Patients typically become deficient in vitamin B12 in one of three ways: strict vegan diets, an autoimmune condition known as pernicious anemia, or impaired absorption via the gut.

Vitamin B12 is found mainly in animal products and vegans may become deficient if they fail to supplement. Patients with pernicious anemia have antibodies that attack the cells in the stomach that secrete a molecule (intrinsic factor), which helps the intestine absorb B12 from the diet. Any damage to the gut lining (ie: inflammatory bowel disease, celiac disease, etc.) can also cause impair absorption of B12.

Deficiencies of any cause usually take several years to develop because excess vitamin B12 is stored in the liver. These stores can last several years before becoming depleted.

When a person’s vitamin B12 level is low it can cause the accumulation of odd chain fatty acids. These are thought to "gunk-up" cellular membranes. This is most noticeable in the nervous system, and can result in neurological signs and symptoms including numbness and tingling, loss of proprioception (ie: the ability to "feel" where your limbs are in space), and difficulty with coordination. In its most severe form a condition known as subacute combined degeneration of the spinal cord can occur.

Vitamin B12 deficiency can also cause a megaloblastic anemia. This occurs because rapidly dividing cells in the bone marrow require a constant supply of tetrahydrofolate for methylation reactions in order to produce enough DNA. When B12 is deficient, N-methyltetrahydrofolate cannot be converted back to tetrahydrofolate. When this occurs all of the tetrahydrofolate gets trapped in the N-methyltetrahydrofolate form, which is not used as a methyl donor in nucleotide synthesis. The resulting DNA deficiency causes red blood cells to exit the bone marrow deformed, dysfunctional, and larger than normal (hence the term "megalo"-blastic anemia).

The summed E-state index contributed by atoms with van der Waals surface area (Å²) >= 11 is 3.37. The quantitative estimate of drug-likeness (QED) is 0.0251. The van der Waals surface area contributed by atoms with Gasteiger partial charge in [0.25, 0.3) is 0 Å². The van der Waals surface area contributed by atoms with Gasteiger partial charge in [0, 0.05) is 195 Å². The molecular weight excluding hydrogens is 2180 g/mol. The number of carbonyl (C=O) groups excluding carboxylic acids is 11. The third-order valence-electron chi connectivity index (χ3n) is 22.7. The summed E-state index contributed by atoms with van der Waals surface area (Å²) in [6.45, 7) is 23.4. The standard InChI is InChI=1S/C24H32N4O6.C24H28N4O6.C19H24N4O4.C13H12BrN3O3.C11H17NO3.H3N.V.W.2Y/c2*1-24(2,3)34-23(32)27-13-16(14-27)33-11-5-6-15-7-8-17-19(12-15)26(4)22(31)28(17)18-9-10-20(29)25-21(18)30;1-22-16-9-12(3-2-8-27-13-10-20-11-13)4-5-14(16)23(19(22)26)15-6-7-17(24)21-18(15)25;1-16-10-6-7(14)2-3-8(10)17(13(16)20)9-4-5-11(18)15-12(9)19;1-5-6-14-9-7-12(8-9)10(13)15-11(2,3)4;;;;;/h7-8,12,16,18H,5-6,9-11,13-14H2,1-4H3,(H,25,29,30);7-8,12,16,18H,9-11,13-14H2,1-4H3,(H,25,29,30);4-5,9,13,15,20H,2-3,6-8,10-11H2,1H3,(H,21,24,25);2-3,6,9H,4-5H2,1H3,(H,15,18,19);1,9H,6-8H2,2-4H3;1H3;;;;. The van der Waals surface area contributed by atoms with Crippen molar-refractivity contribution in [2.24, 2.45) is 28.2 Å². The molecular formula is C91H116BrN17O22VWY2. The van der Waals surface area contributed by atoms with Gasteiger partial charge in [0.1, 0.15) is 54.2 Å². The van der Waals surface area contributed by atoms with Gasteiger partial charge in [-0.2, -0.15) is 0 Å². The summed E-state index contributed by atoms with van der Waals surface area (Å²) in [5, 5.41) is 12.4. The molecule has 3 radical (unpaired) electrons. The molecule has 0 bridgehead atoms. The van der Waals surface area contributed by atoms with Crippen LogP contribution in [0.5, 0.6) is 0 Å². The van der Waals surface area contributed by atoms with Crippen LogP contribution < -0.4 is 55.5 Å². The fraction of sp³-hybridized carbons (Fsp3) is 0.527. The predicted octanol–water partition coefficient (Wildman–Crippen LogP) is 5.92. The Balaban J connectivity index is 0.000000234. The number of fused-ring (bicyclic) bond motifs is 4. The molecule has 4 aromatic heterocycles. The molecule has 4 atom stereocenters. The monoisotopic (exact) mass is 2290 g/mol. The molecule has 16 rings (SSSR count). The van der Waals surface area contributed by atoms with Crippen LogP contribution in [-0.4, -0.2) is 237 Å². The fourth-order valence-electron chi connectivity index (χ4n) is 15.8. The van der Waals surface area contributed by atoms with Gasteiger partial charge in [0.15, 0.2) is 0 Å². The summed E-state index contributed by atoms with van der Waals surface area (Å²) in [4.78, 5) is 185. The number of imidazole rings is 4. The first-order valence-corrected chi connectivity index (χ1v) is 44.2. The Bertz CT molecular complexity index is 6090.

There is no evidence that excess vitamin B12 causes any significant health problems. It is well excreted in the urine.


Deficiencies of vitamin B12 are diagnosed by measuring the amount of B12 in the blood. However, "normal" B12 levels do not necessarily rule out B12 deficiency, making this test less than useful.

Other blood tests that are often sent include methylmalonyl-CoA and homocysteine levels. Both of these will be elevated in B12 deficiency since the vitamin is necessary for the enzymatic conversion of these molecules to succinyl-CoA and methionine, respectively.

Although rarely used today, another test called the Schilling test can be performed. It involves several steps in which radiolabelled B12 is given orally. If the patient is having difficulty absorbing B12 because of either intrinsic factor deficiencies or intestinal problems the Schilling test will be able to differentiate the cause.


Treatment of vitamin B12 deficiency is, you guessed it, giving the patient B12. Patients with pernicious anemia or intestinal absorption problems are given the vitamin intramuscularly. Other patients can supplement with oral forms.


Vitamin B12, also known as cobalamin, is important in several cellular reactions including the conversion of odd chain fatty acids into succinate and the replenishing of tetrahydrofolate (a form of vitamin B9 or folate). Deficiencies may occur in those who are vegan, have pernicious anemia, or have intestinal absorption problems. Diagnosis is made by measuring blood B12, homocysteine, and methylmalonyl-CoA levels. Treatment is with supplementation, either orally or intramuscularly.


Related Articles

References and Resources

Thiamine (Vitamin B1): Wernicke-Korsakoff and Beriberi

Vitamin B1 (thiamine) and its derivatives serve many roles in the body. It functions primarily as a co-factor to help enzymes perform their molecular reactions. Several important biochemical reactions in which thiamine plays a crucial role include:

(1) Conversion of pyruvate to acetyl-CoA.
(2) Conversion of α-ketoglutarate to succinyl-CoA.
(3) Conversion of glyceraldehyde-3-phosphate to ribose-5-phosphate.
(4) It is used by the enzyme branched-chain α-keto acid dehydrogenase.

All of these reactions are crucial to human biochemistry. The conversion of pyruvate to acetyl-CoA feeds important molecules into the Krebs cycle, which allows the cell to produce energy.